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Balancing Chemical Equations

The ability to write and balance molecular, ionic and net ionic equations is an essential skill in chemistry. Immediate feedback while practicing this skill is a critical component in the learning process. Each reactant and product in a chemical equation has 4 parts:

  1. Coefficient (required)
  2. Formula (required)
  3. Charge (optional)
  4. State of Matter (optional)

As the student enters these "parts" for the reactants and products in text boxes and dropdown menus, the program compiles in real-time these "parts" into the actual balanced equation where the formula numbers and state of matter are subscripted and the charges are superscripted (see Try 1 in the image).

Additionally, the More Information link below gives the information on how to balance molecular, ionic and net ionic equations. This link expands a section of text so as to conserve space on the lab report webpage - this section of text is collapsed using the Hide Information link (displayed once the More Information link is clicked).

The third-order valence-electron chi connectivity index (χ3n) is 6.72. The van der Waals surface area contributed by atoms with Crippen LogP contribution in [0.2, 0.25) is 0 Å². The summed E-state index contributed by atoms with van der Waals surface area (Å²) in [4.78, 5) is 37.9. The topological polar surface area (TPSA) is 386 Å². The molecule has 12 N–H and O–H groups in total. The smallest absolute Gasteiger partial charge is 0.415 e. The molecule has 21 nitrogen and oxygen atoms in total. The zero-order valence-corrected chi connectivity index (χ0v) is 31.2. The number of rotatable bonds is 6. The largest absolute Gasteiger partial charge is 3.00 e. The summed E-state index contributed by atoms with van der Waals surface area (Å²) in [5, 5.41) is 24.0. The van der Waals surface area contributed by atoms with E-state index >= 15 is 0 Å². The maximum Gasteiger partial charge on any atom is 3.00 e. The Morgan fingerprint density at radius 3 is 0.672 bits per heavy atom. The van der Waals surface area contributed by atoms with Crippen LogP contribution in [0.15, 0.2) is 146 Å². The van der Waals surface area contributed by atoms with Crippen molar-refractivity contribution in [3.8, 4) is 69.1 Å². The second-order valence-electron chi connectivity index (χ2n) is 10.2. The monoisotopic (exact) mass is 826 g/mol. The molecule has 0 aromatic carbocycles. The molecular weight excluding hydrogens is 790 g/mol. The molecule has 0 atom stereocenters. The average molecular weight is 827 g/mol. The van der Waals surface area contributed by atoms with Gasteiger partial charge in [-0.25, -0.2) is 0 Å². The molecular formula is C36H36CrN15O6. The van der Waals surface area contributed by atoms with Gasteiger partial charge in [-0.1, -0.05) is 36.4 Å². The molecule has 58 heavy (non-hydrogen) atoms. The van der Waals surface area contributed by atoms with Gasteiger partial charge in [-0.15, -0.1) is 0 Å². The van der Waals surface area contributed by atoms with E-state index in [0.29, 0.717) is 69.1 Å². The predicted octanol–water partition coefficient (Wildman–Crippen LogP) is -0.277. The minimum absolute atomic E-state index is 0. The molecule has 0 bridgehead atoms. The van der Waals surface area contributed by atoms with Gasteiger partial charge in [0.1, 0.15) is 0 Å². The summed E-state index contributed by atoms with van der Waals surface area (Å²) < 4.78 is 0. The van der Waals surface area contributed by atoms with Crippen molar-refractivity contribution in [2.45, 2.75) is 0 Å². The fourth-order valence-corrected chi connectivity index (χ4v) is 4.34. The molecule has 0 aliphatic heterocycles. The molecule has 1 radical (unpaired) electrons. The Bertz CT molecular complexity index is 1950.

Directions For Writing Molecular, Ionic, And Net Ionic Equations:

  1. Molecular Equation:  balance the molecular equation by predicting the products and changing the coefficients so that all atoms are balanced.  Equations must be balanced to obey the Law of Conservation of Matter.
  2. Ionic Equation:  the ionic equation is obtained by breaking apart into ions any strong acid, strong base or soluble salt that has an (aq) after its formula - the ion's new coefficient will equal the coefficient (from the balanced equation) TIMES the ion's subscript (i.e. 2 Na2SO4 becomes 4 Na+ and 2 SO42-).
  3. Do Not Break Apart any reactant or product that has an (s) or (l) or (g) after its formula - list it exactly as it appears in the molecular equation.
  4. Do Not Break Apart a weak acid or base that has an (aq) after its formula - by definition a weak acid (or base) is not 100% ionized so it is represented as a molecule and not as ions.
  5. Net Ionic Equation:  write the net ionic equation by cancelling out any spectator ions (ions that appear on both sides of the ionic equation) and simplifying the coefficients to the smallest whole number ratio (if necessary).
  6. Make sure to include the charge and state for the ions and molecules - all molecules have a charge of zero.

Screenshot of the first Try of a Balanced Net Ionic Equation problem.